Historical accounts of recent events are not usually my go-to source for leisure reading. However, I was more than happy to grab a copy of H.A. Hellyer’s book on the Egyptian revolution.
Having recently been taking significantly more time out of my schedule to write on current affairs, I imagined it would be interesting to take a step back in history to when I was still knee deep in my HR career. Back to a time when I was still working as an HR Generalist at Booz&Co, sitting in my office live streaming and watching the events of Tahrir square unfold on the BBC thinking to myself, wow, imagine the possibilities.
The book delivered exactly that, not only did it make me smile at my own naivety as I peered at my old self to what seemed to be a lifetime ago, a time when I didn't even know the meaning of terms like revolutionary legitimacy or democratic mandate. But the book also provided a well balanced insight into how the events panned out on a personal level to the author, as well as taking a larger contextual scope presenting the unfolding of events through a more scholarly outlook.
The book starts with an interesting prologue. Hellyer takes the time out to reflect on his identity as a dual citizen in the grand scheme of the topic, as well as how that identity impacted his perspective. Giving a raw account of his interconnectedness to the topic of study, he provides a parable on how he joined neighbors in setting up civilian checkpoints with with the use of “improvised weapons”. A part of the overarching spirit of camaraderie that accompanied the events in Tahrir, a recurring theme in the book.
With that, he also touches on a very important point, how could one, even in a scholarly setting, ever be able to summarize their life experiences and how those experiences impacted their worldview? Can anyone truly know how experiences shaped them? And with the objective of informing others, how can one ever make the chaos of growing up in an Arab country relatable?
The rest of the book is divided into three parts. The first part deals almost exclusive with the 18 days of the revolution, the actors, and the underlying dynamics of revolutionary legitimacy, military involvement, and democratic change. Here, insight into each of the players, from the Muslim Brotherhood, the revolutionaries, leftist factions, and even the army is provided in great detail. This is accompanied with a retelling of Hellyer’s first hand experience in Tahrir square itself, creating an interesting blend of direct witness and academic reflection.
The second part of the book investigates the aftermath of the revolution and the process which see Mursi and the Muslim Brotherhood gain increased power. It starts of with am overview of Islamism and political Islam in Egypt, and the role of religion as a whole. This was by far the most insightful bit of the book providing a detailed description of the structure of Islamic politics in the country. The role of Egypt's’ police is also explored alongside the growing discontent of the general public and group polarization in the wake of other events, namely the Syrian civil war and the rise of ISIS in the Middle East.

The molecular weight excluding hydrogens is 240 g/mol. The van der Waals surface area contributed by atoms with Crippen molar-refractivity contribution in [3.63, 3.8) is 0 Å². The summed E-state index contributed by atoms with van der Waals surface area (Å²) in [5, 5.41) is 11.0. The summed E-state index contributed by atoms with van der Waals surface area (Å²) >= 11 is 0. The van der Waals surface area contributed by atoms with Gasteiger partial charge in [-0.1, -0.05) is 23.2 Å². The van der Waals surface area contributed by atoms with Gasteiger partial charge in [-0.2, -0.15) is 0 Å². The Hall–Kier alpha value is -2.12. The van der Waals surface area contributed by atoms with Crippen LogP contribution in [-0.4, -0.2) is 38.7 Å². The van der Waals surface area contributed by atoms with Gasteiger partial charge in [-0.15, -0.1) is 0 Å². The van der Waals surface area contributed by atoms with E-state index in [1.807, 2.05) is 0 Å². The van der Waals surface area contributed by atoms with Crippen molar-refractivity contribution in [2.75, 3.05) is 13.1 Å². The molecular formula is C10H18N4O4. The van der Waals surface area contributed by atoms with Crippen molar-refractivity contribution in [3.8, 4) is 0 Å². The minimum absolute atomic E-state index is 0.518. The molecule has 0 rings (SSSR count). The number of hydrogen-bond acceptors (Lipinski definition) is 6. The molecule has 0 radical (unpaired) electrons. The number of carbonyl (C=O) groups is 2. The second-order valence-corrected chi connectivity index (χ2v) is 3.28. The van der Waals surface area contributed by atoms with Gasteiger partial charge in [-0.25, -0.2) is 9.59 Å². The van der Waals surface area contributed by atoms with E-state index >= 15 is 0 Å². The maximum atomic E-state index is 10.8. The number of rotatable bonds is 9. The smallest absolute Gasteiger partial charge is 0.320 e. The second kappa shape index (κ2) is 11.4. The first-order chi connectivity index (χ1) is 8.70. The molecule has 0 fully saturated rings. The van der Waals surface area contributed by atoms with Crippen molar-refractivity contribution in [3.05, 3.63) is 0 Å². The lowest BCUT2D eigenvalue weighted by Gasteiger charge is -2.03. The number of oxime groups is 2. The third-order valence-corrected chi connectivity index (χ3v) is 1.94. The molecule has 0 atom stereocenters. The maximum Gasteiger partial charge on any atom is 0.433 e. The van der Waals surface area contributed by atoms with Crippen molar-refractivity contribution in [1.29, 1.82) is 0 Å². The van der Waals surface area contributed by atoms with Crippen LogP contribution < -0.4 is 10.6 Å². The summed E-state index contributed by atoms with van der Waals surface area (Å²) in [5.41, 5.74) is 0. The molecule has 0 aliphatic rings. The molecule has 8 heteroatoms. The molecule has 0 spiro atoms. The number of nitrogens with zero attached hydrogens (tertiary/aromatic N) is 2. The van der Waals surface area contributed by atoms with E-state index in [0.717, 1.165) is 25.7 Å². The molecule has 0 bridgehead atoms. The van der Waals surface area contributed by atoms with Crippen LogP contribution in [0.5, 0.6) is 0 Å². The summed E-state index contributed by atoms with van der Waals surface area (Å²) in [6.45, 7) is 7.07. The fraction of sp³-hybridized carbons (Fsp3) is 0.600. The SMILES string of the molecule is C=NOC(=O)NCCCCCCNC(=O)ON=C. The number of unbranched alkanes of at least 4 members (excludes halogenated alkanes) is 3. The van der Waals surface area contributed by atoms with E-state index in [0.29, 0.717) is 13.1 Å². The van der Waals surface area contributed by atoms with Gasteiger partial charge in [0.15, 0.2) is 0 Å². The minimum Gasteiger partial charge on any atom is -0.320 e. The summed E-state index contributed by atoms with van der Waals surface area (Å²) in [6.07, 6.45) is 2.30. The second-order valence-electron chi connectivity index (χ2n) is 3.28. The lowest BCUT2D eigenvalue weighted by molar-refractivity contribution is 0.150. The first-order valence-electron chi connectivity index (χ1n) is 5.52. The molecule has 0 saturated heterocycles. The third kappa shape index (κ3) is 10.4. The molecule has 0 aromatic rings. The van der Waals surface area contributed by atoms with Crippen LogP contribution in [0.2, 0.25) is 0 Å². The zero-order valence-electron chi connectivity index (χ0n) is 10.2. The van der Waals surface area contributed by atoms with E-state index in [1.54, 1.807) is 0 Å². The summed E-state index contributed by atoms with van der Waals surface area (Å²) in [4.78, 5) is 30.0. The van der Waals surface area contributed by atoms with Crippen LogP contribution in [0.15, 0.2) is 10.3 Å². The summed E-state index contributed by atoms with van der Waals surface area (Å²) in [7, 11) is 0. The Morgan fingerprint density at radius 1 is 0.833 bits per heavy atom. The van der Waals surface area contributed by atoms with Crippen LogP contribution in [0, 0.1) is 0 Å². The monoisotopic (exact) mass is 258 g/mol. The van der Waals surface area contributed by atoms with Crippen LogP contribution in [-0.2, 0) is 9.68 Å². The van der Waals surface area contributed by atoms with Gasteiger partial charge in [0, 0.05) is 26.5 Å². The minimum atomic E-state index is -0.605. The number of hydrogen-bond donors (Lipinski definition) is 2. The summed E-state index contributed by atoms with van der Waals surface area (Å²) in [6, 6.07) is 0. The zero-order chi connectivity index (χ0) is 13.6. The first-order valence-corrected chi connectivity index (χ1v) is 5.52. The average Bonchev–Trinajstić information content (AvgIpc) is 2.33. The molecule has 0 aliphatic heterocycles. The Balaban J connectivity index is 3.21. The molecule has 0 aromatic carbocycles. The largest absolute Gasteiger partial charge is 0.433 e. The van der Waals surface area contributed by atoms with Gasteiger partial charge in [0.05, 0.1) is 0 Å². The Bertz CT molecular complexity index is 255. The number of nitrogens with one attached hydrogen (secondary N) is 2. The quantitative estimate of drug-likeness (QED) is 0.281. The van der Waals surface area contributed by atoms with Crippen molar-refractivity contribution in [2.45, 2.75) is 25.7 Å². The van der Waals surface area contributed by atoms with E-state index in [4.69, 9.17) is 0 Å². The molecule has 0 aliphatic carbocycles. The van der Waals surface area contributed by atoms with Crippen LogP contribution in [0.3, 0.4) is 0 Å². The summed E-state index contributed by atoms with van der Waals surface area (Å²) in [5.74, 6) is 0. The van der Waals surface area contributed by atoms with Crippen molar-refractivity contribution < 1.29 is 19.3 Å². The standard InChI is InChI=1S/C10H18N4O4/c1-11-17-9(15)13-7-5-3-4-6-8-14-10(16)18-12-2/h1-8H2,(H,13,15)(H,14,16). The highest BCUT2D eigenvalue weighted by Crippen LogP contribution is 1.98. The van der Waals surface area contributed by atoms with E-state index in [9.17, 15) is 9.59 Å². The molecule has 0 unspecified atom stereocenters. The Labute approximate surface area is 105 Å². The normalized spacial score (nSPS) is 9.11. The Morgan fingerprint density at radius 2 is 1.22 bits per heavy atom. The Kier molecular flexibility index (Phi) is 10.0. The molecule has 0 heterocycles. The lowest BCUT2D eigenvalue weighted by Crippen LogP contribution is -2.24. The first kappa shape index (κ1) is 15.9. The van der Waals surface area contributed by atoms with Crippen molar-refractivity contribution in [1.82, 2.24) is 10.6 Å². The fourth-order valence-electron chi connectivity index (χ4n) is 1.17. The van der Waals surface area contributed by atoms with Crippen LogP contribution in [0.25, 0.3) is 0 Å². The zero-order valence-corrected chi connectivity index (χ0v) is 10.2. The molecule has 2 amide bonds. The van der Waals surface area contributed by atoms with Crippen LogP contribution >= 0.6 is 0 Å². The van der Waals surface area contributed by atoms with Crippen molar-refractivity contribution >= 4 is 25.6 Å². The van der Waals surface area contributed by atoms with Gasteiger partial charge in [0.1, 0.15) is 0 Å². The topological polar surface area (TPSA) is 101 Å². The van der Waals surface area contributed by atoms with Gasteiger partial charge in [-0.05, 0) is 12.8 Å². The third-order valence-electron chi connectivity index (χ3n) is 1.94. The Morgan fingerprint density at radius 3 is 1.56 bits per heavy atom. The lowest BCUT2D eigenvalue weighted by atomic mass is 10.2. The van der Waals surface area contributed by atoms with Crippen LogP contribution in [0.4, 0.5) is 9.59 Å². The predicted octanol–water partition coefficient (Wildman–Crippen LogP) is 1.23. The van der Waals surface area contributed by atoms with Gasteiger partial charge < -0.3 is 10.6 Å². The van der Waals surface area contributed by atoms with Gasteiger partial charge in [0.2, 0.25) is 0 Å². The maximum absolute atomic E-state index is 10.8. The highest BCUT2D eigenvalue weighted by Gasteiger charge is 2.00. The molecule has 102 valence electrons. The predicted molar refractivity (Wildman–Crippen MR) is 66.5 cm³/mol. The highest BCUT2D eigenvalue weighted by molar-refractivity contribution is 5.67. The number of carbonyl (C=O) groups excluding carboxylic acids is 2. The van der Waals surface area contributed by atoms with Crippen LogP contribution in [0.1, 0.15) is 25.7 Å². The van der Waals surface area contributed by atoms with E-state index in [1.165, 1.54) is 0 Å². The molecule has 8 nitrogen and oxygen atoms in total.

The third and final section of the book delves into the “undoing” of the revolution and the Muslim Brotherhood. Here, changes in the ideological principles of the revolution are explored, the violence that came with it, and finally the reestablishment of the army as the key player.
Some lost points
For all the details provided by the book, the end felt a bit rushed and there was a sense of unanswered questions. Sisi's accession to power was not explored with the same intensity, or perhaps the same detail, as the topics of revolutionary legitimacy etc. provided at the beginning of the book. As such it seems to leave out important answers on how Sisi now maintains his power.
It’s also only in the books conclusion that Hellyer brings in a concept of Egypt's role in "neo-Arabism". It was curious that the greater context of an Arab world was largely left untouched throughout the book which begs the question if the book was meant to focus on the revolution, why bring that up at all?
In short, the book was a brilliant read, at times, painstakingly detailed. I can only imagine the energy that went into ensuring its completeness. I found it to be really well balanced. What I enjoyed the most is that not only did the book manage to maintain chronological and ideological cohesions, in the sense that the writing was able to provide background into the different rhetoric that shaped events without having the reader lose track of what the events themselves were, but it was able to incorporate a deeply personal feel. Not only does this lend the writing immense credibility by showing the extent of Hellyer’s involvement/knowledge but actually makes it fun to read breaking the dryness of a simple historical recounting. Small movements such as starting each chapter with "overheard" statements added to the pleasantness of the read.
Most importantly, the book skillfully provides an emotional insight of what it means to be in an environment of chaos where the realness of "political discourse" and its immediate effect is made clear. This will probably be the closest anyone can get to the reality of how things unfold on a street level in times of civil upheaval without witnessing them or being a part of them first hand.
I can see this being a great resource for anyone studying or interested in the topic, a resource that can bring them as close as possible to the events and the culture in which they unfolded.